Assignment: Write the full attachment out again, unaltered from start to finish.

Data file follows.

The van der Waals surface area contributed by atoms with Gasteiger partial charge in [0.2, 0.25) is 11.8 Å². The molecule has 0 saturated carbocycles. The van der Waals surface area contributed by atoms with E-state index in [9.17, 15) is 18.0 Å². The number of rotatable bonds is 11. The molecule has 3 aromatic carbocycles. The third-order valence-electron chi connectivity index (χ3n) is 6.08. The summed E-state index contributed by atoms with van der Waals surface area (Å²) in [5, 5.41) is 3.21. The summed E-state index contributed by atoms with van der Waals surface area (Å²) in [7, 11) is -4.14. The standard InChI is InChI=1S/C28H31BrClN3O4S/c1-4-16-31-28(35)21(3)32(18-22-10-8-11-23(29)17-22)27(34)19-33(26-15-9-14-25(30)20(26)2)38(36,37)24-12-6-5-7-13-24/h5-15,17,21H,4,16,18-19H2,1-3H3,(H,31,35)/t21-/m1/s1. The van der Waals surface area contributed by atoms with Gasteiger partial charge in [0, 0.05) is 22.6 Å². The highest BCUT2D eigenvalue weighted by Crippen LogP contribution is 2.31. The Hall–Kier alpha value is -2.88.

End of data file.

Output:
The van der Waals surface area contributed by atoms with Gasteiger partial charge in [0.2, 0.25) is 11.8 Å². The molecule has 0 saturated carbocycles. The van der Waals surface area contributed by atoms with E-state index in [9.17, 15) is 18.0 Å². The number of rotatable bonds is 11. The molecule has 3 aromatic carbocycles. The third-order valence-electron chi connectivity index (χ3n) is 6.08. The summed E-state index contributed by atoms with van der Waals surface area (Å²) in [5, 5.41) is 3.21. The summed E-state index contributed by atoms with van der Waals surface area (Å²) in [7, 11) is -4.14. The standard InChI is InChI=1S/C28H31BrClN3O4S/c1-4-16-31-28(35)21(3)32(18-22-10-8-11-23(29)17-22)27(34)19-33(26-15-9-14-25(30)20(26)2)38(36,37)24-12-6-5-7-13-24/h5-15,17,21H,4,16,18-19H2,1-3H3,(H,31,35)/t21-/m1/s1. The van der Waals surface area contributed by atoms with Gasteiger partial charge in [0, 0.05) is 22.6 Å². The highest BCUT2D eigenvalue weighted by Crippen LogP contribution is 2.31. The Hall–Kier alpha value is -2.88.